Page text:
Academics have found that people tend to overrate their abilities. Survey a group of people and chances are, the majority will say they are better than average at some skill. For example, Svensonsurveyed a group of car drivers andfound a majorityregarded themselves as more skillful than the average driver.
This same psychological tendency toward overconfidence is said to afflict active investors (at least before the bear market of 2008 came along). And like other groups, the tendency toward overconfidence leads to greater risk taking, which in the stock market manifests as over-trading and under-diversification.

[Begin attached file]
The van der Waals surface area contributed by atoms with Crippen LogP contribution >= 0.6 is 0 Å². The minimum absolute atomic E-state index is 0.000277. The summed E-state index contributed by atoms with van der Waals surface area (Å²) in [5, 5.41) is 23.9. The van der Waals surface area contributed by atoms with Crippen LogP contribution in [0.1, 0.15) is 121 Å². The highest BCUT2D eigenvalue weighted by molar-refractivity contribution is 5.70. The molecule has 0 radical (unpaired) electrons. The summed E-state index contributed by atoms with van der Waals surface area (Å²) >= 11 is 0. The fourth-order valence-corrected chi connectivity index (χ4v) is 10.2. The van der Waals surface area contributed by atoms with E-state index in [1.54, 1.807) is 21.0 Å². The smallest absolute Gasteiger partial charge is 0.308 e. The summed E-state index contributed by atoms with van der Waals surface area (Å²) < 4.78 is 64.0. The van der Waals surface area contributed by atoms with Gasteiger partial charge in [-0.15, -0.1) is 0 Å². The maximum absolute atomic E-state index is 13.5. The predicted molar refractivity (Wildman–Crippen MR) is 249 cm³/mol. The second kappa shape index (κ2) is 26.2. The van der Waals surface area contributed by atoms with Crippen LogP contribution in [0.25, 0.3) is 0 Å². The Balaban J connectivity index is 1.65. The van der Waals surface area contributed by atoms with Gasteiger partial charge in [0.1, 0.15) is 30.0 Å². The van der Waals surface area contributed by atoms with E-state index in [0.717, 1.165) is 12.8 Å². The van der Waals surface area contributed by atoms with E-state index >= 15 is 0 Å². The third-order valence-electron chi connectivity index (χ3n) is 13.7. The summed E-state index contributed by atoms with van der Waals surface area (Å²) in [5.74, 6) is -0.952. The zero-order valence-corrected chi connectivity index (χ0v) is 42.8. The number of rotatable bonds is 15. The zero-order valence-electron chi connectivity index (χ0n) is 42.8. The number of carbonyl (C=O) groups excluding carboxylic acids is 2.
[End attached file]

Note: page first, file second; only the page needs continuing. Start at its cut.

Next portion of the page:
Over-trading: Barber and Odeanpublished a 2000 paper that examined the trading histories of 60,000 U.S. investors at discount brokerages between 1991 and 1996, segmenting them into five groups according to frequency of trading. They found each quintile earned nearly the same gross return, but when trading costs were factored in, net returns went down as trading activity went up.
Under-diversification: A 1995 research paper by Morganlooked at the portfolios of over 3,000 U.S. individuals. Of those invested in stocks, one-stock portfolios were most common. Only 5 per cent held more than 10 stocks.
(Thanks to Richard Deaves’ book ‘What Kind of an Investor are You” for pointing out these studies).